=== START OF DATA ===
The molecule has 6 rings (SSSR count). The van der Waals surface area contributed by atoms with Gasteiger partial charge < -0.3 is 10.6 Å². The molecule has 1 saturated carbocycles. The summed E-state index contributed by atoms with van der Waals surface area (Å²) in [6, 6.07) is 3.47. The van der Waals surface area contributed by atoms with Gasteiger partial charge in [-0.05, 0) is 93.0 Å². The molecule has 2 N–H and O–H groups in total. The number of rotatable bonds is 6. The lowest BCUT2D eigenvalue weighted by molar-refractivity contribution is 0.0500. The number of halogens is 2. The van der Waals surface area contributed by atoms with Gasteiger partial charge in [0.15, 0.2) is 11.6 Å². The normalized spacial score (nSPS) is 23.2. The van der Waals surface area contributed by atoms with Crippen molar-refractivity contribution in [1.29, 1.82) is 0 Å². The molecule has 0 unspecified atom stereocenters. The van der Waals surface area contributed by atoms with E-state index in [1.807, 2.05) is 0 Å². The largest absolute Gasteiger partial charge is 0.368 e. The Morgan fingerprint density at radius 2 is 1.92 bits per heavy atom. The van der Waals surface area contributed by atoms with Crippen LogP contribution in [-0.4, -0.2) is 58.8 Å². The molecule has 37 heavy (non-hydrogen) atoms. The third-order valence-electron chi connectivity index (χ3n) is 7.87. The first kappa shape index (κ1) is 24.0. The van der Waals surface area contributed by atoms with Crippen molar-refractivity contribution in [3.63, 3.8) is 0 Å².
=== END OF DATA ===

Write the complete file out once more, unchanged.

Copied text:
The molecule has 6 rings (SSSR count). The van der Waals surface area contributed by atoms with Gasteiger partial charge < -0.3 is 10.6 Å². The molecule has 1 saturated carbocycles. The summed E-state index contributed by atoms with van der Waals surface area (Å²) in [6, 6.07) is 3.47. The van der Waals surface area contributed by atoms with Gasteiger partial charge in [-0.05, 0) is 93.0 Å². The molecule has 2 N–H and O–H groups in total. The number of rotatable bonds is 6. The lowest BCUT2D eigenvalue weighted by molar-refractivity contribution is 0.0500. The number of halogens is 2. The van der Waals surface area contributed by atoms with Gasteiger partial charge in [0.15, 0.2) is 11.6 Å². The normalized spacial score (nSPS) is 23.2. The van der Waals surface area contributed by atoms with Crippen molar-refractivity contribution in [1.29, 1.82) is 0 Å². The molecule has 0 unspecified atom stereocenters. The van der Waals surface area contributed by atoms with E-state index in [1.807, 2.05) is 0 Å². The largest absolute Gasteiger partial charge is 0.368 e. The Morgan fingerprint density at radius 2 is 1.92 bits per heavy atom. The van der Waals surface area contributed by atoms with Crippen LogP contribution in [-0.4, -0.2) is 58.8 Å². The molecule has 37 heavy (non-hydrogen) atoms. The third-order valence-electron chi connectivity index (χ3n) is 7.87. The first kappa shape index (κ1) is 24.0. The van der Waals surface area contributed by atoms with Crippen molar-refractivity contribution in [3.63, 3.8) is 0 Å².